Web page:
One of the pitfalls of pro football evolving, much to the NFL’s glee, into a yearround topic of discussion is that there has to be something to fill the emptiness, even if it’s conversational empty calories. Exhibit A of this palaver is the debate about the decline of Patriots quarterback Tom Brady.
Has there been marginal slippage in Brady’s game as he grows older and seems to experience paranormal activity in the pocket? Sure. But his decline is only a relevant discussion if TB12 has diminished to a point where he is not a good enough quarterback to win a Super Bowl with, if his decrease in ability has noticeably increased the Patriots’ championship degree of difficulty.
We’re not there yet. No need to summon Dan Duquette. Brady, who turns 37 in August, is not in the twilight of his career, even if a black light is being taken to his play, searching for any minuscule evidence of the end. No matter what the numbers say, Brady no longer being a top-five quarterback simply doesn’t add up.
The good folks at the esteemed analytical website Pro Football Focus fanned the flames of this argument with an article earlier this month that made a statistical case that Brady, based largely on his 2013 season, is no longer a top-five quarterback. The piece by Sam Monson is what is known in journalism as a talker.
Monson makes a compelling case with statistical analysis. But judging Brady’s 2013 season by raw data without real context is giving him a raw deal.
How many other quarterbacks could have lost their best wide receiver to free agency, had their freak of nature tight end miss nine games, and taken the collection of offensive talent (I’m using that term loosely) the Patriots afforded him last season to the AFC Championship game?
Three of the first four passes Brady threw in the AFC title game were to Austin Collie (street free agent), Matthew Mulligan (16 career receptions), and Matthew Slater (special teams ace).
Monson alludes to Brady’s lack of weapons and the uncharacteristic struggles of the Patriots’ offensive line, but he doesn’t make the direct, obvious connection to Brady’s diminished statistical efficiency.
Everyone diminishes over time. Take a good look at the before and after pictures of a sitting US president. It looks like a reverse Just For Men commercial.
The main problem is that part of the Pro Football Focus piece seems to inadvertently make the case that Brady’s historical counterpart, Peyton Manning, has hardly declined at all. It cited Brady taking 40 sacks last season, while Manning was sacked just 18 times. Monson wrote that “at this stage in each player’s career, Manning is better equipped to fight off the effects of Father Time than Brady is.”
Anyone who has watched Manning knows he doesn’t possess the same arm strength he once did, sapped by a degenerative neck condition. Yet, Manning at age 37 just authored the greatest statistical season ever by an NFL quarterback, even in obvious physical decline.
Manning threw for an NFL-record 55 touchdowns and 5,477 yards in 2013. It wasn’t because he has found the football fountain of youth.
For there to be a fair comparison of the decline of Brady and Manning, one would have to project what Brady would do if he had Demaryius Thomas, Eric Decker, Wes Welker, and tight end Julius Thomas to throw to. My guess is it would have looked an awful lot like what Manning did.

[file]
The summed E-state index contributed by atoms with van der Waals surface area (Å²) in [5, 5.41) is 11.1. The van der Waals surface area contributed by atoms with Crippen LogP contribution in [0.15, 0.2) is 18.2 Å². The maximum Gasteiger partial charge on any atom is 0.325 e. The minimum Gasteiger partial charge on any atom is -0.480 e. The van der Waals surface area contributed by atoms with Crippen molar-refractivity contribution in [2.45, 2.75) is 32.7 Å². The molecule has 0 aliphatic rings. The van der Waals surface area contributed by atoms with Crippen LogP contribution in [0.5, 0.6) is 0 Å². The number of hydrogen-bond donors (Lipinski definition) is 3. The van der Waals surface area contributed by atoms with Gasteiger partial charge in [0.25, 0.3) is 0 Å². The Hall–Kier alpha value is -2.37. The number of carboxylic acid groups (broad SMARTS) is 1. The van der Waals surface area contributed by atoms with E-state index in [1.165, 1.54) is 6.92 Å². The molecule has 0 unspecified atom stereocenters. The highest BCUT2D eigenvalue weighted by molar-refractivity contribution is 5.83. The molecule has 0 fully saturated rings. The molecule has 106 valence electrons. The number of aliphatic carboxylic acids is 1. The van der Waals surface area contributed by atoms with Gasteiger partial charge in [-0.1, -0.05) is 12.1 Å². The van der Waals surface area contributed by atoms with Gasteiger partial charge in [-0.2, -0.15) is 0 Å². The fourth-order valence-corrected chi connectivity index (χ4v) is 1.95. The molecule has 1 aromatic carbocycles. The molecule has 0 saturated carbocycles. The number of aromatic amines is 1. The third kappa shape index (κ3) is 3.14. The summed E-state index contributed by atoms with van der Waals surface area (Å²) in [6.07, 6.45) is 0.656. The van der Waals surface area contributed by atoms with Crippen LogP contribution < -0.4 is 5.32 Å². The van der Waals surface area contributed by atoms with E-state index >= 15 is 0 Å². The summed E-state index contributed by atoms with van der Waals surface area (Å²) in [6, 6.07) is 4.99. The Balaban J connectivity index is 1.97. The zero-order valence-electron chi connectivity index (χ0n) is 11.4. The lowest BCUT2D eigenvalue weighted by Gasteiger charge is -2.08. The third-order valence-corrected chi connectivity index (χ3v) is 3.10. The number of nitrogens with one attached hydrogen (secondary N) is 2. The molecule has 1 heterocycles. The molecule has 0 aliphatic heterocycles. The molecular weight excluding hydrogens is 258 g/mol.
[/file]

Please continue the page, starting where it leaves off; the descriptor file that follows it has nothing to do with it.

Monson also provided the astonishing stat that Brady completed only 45.1 percent of his passes when he held the ball for 2.6 seconds or longer, the worst among 16-game starters in the NFL. However, anyone who has watched the Patriots’ offense knows that it’s predicated on Brady getting rid of the ball quickly.
That was tougher to do in 2013 with a callow receiving corps containing three rookies (Aaron Dobson, Josh Boyce, and undrafted Kenbrell Thompkins) who couldn’t reliably run their routes, couldn’t consistently beat press coverage, or regularly catch the football. You can’t get rid of the ball quickly if there is nowhere to throw it.
Any quarterback is going to look feeble when his receivers are blanketed and the pressure is bearing down on him, including Manning.
Pristine Peyton, untouched by the ravages of time, turned the ball over three times in the Super Bowl against the Seattle Seahawks. On his two interceptions, the better play, perhaps, would have been taking a sack or throwing it away.
The 2013 season that Pro Football Focus focused on looked pretty similar to one that members of Brady’s camp will tell you was the best of his career — 2006.
That was the year Patriots coach Bill Belichick asked Brady to turn table scraps into a gourmet meal with unremarkable receivers — Doug Gabriel, Reche Caldwell, Jabar Gaffney, and rookie Chad Jackson.
Brady completed 61.8 percent of his passes that season and threw for 3,529 yards and 24 touchdowns with 12 interceptions. He was sacked 26 times. He lost to Manning on the road in the AFC title game.
Fast forward seven years when Brady is handed a similar group of unaccomplished pass catchers. Tom Terrific completed 60.5 percent of his passes, and threw for 4,343 yards with 25 touchdowns with 11 interceptions. He lost to Manning on the road in the AFC title game.
The real message of Monson’s piece is that the Patriots can’t rely on Brady to be Fort Foxborough’s human spackle forever.
It seems like Belichick knows that. The Patriots have loaded up, err, I mean circumspectly improved their team this offseason with additions such as Darrelle Revis and Brandon LaFell. The hope is that they’ve constructed a team that will provide Brady with more margin for error.
Instead of dissecting Brady’s unavoidable decline, let’s just sit back, recline, and enjoy one of the all-time greats while we still can.